WASHINGTON, Sept. 12 -- The U.S. Justice Department is instituting changes that would give the FBI agents more power when pursuing security, intelligence or criminal matters.
Besides expanding line agents' ability to track down leads on national security, foreign intelligence and criminal cases, the rule changes would ease some reporting requirements between agents, their supervisors and federal prosecutors, The Washington Post said.
Under the changes, agents could conduct surveillance, solicit informants and interview friends of people they are investigating earlier without a bureau supervisor's approval. Currently, these methods can be used only after agents opened an investigation and developed a reasonable suspicion that a crime was committed or a national security threat was developing, the Post said.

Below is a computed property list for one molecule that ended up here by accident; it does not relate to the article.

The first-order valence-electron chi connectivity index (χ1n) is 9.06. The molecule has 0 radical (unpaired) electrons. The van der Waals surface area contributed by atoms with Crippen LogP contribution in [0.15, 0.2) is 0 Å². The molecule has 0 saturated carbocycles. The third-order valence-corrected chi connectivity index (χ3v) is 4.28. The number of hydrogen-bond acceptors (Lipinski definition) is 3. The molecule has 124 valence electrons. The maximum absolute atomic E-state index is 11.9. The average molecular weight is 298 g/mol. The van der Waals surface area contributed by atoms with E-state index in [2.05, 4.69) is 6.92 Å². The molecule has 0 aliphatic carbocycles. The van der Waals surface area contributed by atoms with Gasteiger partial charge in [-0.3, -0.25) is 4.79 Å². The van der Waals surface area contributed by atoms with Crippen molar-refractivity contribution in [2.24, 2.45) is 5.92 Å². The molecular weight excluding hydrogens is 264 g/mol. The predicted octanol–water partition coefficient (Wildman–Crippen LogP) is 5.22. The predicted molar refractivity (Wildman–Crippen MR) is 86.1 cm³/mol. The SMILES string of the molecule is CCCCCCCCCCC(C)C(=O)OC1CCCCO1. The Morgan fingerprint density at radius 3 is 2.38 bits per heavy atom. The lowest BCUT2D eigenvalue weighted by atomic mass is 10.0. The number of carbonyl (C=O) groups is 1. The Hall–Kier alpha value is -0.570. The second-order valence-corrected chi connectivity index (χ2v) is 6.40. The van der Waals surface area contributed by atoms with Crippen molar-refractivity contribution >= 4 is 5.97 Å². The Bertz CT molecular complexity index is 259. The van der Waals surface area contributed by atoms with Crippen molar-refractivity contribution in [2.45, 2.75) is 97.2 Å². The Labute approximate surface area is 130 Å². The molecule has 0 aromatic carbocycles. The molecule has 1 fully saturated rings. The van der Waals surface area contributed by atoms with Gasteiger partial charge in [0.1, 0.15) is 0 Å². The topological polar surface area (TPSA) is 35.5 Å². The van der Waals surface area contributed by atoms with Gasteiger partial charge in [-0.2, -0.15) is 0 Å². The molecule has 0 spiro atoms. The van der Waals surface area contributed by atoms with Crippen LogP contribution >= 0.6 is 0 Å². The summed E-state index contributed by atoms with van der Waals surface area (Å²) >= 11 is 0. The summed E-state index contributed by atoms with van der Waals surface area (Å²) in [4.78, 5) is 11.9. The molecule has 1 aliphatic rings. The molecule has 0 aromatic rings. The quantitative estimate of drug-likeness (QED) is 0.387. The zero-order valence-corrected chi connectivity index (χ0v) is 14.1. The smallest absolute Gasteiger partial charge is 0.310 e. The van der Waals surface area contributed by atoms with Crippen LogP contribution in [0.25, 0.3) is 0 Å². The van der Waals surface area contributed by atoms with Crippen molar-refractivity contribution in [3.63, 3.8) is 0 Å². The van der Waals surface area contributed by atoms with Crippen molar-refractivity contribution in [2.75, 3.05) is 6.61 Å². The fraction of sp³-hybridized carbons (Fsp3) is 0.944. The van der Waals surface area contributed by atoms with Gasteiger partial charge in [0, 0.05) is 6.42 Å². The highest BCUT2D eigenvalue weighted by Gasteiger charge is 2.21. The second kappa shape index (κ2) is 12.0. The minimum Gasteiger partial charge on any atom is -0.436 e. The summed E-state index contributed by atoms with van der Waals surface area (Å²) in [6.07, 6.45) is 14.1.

We wanted simpler, clearer and more uniform standards and procedures for domestic operations, a source described as a senior Justice Department official told the Post. We view this as the next step in responding to post-9/11 requests that the FBI become better at collecting intelligence and using that intelligence to prevent attacks.
U.S. Attorney General Michael Mukasey must approve the revisions, although he indicated they would take effect Oct. 1, the newspaper reported.
Congressional aides reviewed the draft guidelines in August. FBI and Justice lawyers were to present them Friday to civil liberties, privacy advocates and Arab-American groups expressing concerns about the rules' impact on religious and ethnic minorities, the Post said.
Copyright 2008 United Press International. Reprinted Via Newscom.